b i c y c le Safety 1. Always wear a properly fitted bicycle helmet to protect your head – every time you ride. 2. Use a bicycle that is the appropriate size for you, not one that is too big. 3. Before you ride make sure you don’t have any loose clothing, drawstrings, or shoelaces; they can get caught in your chain and make you fall. 4. Have an adult check the air in your tires and that your brakes are working before you ride. 5. Wear bright clothes so others can see you at all times of the day. 6. Stay alert at all times; never listen to music when riding. Pay attention and watch for cars, people and other bicyclists around you. 7. Don’t bicycle at night. If you must ride, make sure your bike has reflectors and lights, and wear retro-reflective materials on your ankles, wrists, back and helmet. 8. Before you enter any street or intersection check for traffic by looking left-right-left to make sure no cars or trucks are there. 9. Learn and follow the rules of the road.

Free At Last! by John Carleton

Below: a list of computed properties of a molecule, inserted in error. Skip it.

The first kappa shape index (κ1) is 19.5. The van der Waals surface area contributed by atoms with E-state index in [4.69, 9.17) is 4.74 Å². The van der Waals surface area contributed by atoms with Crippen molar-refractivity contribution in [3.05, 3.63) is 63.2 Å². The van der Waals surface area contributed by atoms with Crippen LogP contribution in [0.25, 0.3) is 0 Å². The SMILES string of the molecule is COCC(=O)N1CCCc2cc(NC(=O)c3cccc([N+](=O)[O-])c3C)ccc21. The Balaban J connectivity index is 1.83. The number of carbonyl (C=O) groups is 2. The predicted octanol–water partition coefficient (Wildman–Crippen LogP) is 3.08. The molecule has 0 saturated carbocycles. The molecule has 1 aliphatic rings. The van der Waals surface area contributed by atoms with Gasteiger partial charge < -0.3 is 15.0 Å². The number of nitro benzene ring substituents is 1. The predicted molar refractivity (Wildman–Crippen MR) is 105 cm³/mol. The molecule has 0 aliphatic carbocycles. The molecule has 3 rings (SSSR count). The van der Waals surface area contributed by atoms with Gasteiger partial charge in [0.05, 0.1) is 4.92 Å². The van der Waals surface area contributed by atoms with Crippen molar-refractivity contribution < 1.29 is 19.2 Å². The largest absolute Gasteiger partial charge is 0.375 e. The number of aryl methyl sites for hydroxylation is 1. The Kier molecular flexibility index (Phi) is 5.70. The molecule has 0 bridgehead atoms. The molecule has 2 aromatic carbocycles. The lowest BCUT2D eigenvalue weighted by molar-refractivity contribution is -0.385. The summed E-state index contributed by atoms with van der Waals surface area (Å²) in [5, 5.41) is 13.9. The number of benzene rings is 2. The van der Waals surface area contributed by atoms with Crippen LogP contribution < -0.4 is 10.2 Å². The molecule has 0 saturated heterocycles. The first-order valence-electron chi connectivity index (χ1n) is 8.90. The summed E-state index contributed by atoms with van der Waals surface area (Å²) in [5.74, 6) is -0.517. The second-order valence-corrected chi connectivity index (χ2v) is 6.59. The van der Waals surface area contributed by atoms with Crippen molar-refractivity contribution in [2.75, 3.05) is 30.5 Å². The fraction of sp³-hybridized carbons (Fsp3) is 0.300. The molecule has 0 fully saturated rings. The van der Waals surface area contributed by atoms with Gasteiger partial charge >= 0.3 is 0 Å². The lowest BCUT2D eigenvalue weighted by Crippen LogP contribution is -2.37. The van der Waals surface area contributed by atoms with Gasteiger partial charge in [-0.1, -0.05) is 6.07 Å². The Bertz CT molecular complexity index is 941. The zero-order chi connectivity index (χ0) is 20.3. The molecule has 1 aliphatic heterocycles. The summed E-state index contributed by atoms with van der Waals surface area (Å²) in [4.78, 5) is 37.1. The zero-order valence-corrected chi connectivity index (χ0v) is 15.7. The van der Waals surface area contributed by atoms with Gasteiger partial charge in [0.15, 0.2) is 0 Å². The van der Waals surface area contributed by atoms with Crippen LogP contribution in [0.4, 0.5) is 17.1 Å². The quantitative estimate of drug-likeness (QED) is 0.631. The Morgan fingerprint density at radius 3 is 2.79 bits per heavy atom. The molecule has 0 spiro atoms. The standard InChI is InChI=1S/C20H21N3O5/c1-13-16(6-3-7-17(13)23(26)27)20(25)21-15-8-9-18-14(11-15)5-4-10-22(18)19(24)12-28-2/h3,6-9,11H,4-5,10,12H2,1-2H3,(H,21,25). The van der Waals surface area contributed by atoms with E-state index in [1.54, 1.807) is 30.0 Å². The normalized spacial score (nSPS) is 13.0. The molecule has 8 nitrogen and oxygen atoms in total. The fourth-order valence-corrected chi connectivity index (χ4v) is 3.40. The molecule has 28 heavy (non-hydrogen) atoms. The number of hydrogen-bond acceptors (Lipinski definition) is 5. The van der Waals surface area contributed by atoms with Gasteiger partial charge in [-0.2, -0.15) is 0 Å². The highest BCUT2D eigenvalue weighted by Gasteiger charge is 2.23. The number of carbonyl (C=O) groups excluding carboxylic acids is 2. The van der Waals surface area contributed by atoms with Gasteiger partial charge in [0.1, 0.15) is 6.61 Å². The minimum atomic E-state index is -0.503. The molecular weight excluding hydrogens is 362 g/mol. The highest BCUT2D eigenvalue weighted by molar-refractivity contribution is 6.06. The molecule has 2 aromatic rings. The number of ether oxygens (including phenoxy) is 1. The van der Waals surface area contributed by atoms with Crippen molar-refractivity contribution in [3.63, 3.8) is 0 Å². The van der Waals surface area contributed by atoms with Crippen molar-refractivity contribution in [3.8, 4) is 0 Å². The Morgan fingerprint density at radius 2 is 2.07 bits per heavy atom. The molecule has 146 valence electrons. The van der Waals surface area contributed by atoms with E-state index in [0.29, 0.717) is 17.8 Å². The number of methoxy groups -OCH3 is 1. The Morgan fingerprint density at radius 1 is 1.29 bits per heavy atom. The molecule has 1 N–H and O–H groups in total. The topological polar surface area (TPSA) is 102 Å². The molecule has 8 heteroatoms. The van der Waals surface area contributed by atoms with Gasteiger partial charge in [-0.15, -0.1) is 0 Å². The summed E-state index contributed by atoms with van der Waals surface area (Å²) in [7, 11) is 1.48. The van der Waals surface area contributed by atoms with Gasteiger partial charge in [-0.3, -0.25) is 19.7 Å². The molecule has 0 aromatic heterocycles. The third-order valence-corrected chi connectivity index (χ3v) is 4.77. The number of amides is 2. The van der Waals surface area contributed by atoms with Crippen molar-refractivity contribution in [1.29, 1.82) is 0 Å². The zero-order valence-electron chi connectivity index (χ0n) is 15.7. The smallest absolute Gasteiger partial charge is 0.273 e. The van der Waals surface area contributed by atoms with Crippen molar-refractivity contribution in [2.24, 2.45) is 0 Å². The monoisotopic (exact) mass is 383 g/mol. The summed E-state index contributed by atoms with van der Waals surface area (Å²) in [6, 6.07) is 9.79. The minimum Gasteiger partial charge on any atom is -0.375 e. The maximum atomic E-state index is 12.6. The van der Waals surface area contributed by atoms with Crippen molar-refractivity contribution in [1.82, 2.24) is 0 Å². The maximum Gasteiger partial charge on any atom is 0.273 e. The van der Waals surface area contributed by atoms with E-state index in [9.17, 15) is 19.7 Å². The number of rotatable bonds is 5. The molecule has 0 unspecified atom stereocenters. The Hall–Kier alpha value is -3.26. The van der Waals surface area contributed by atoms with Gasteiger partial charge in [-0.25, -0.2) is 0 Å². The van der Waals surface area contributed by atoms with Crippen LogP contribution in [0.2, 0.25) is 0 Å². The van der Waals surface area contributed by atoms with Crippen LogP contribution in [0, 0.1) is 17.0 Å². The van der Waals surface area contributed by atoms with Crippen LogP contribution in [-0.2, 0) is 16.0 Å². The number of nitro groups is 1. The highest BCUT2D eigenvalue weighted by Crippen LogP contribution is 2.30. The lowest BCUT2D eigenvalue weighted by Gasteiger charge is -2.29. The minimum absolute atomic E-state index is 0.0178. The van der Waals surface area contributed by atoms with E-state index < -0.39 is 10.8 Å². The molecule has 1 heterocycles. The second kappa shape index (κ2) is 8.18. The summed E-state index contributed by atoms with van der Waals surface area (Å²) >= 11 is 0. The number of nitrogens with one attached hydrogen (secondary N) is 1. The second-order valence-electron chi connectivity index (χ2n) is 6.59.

I still remember sitting in emergency rooms for hours waiting on doctors and nurses to treat one of my many injuries. In their defense, my persona in our comic strips of Captain Clot being an accident prone and unthinking daredevil is not far from the truth. I was almost always a victim of my own doing. Those stories are numerous and best left for another day. On one of my visits to the ER, a male nurse came up to me and point blank asked why I was not infusing at home. I recall sitting in stunned silence, not the norm for me, at the idea that I could! I don’t remember what connection the nurse had to hemophilia, but he informed me that any bleeder worth his salt was taking care of most bleeds at home. With the help of my HTC I immediately began the training for self infusion. I have not been in an emergency room since! I still look back on that experience as a gift from God. There are many reasons to learn self infusion. Probably the first in my mind is the fact that my accidents, yes… I still do stupid things, are treated immediately. The damage to joints and tissue is minimized by the rapid response. The hours involved in getting to the ER, waiting for factor to arrive, educating the staff, getting infused, and